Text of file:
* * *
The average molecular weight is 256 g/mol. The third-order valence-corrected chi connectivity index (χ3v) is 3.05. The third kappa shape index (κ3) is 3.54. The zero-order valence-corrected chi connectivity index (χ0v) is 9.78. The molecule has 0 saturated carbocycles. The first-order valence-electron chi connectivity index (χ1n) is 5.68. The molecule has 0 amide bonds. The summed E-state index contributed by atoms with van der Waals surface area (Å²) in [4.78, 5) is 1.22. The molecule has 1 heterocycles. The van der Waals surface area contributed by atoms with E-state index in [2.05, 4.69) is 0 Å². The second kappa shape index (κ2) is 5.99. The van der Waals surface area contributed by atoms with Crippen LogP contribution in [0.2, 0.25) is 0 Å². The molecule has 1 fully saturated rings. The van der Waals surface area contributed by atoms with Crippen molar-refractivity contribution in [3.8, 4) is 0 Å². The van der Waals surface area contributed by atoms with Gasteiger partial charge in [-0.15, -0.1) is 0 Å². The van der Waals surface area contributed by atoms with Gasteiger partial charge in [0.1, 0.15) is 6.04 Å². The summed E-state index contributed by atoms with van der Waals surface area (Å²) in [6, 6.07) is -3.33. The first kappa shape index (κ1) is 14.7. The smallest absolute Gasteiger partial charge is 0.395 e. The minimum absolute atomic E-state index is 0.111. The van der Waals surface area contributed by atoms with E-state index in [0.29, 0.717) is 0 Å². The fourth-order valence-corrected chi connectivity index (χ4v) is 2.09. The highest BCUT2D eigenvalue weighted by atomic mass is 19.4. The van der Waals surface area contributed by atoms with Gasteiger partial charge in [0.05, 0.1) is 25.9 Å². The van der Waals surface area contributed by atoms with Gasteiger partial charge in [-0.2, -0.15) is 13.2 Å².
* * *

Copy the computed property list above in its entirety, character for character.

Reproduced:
The average molecular weight is 256 g/mol. The third-order valence-corrected chi connectivity index (χ3v) is 3.05. The third kappa shape index (κ3) is 3.54. The zero-order valence-corrected chi connectivity index (χ0v) is 9.78. The molecule has 0 saturated carbocycles. The first-order valence-electron chi connectivity index (χ1n) is 5.68. The molecule has 0 amide bonds. The summed E-state index contributed by atoms with van der Waals surface area (Å²) in [4.78, 5) is 1.22. The molecule has 1 heterocycles. The van der Waals surface area contributed by atoms with E-state index in [2.05, 4.69) is 0 Å². The second kappa shape index (κ2) is 5.99. The van der Waals surface area contributed by atoms with Crippen LogP contribution in [0.2, 0.25) is 0 Å². The molecule has 1 fully saturated rings. The van der Waals surface area contributed by atoms with Crippen molar-refractivity contribution in [3.8, 4) is 0 Å². The van der Waals surface area contributed by atoms with Gasteiger partial charge in [-0.15, -0.1) is 0 Å². The van der Waals surface area contributed by atoms with Gasteiger partial charge in [0.1, 0.15) is 6.04 Å². The summed E-state index contributed by atoms with van der Waals surface area (Å²) in [6, 6.07) is -3.33. The first kappa shape index (κ1) is 14.7. The smallest absolute Gasteiger partial charge is 0.395 e. The minimum absolute atomic E-state index is 0.111. The van der Waals surface area contributed by atoms with E-state index in [0.29, 0.717) is 0 Å². The fourth-order valence-corrected chi connectivity index (χ4v) is 2.09. The highest BCUT2D eigenvalue weighted by atomic mass is 19.4. The van der Waals surface area contributed by atoms with Gasteiger partial charge in [0.05, 0.1) is 25.9 Å². The van der Waals surface area contributed by atoms with Gasteiger partial charge in [-0.2, -0.15) is 13.2 Å².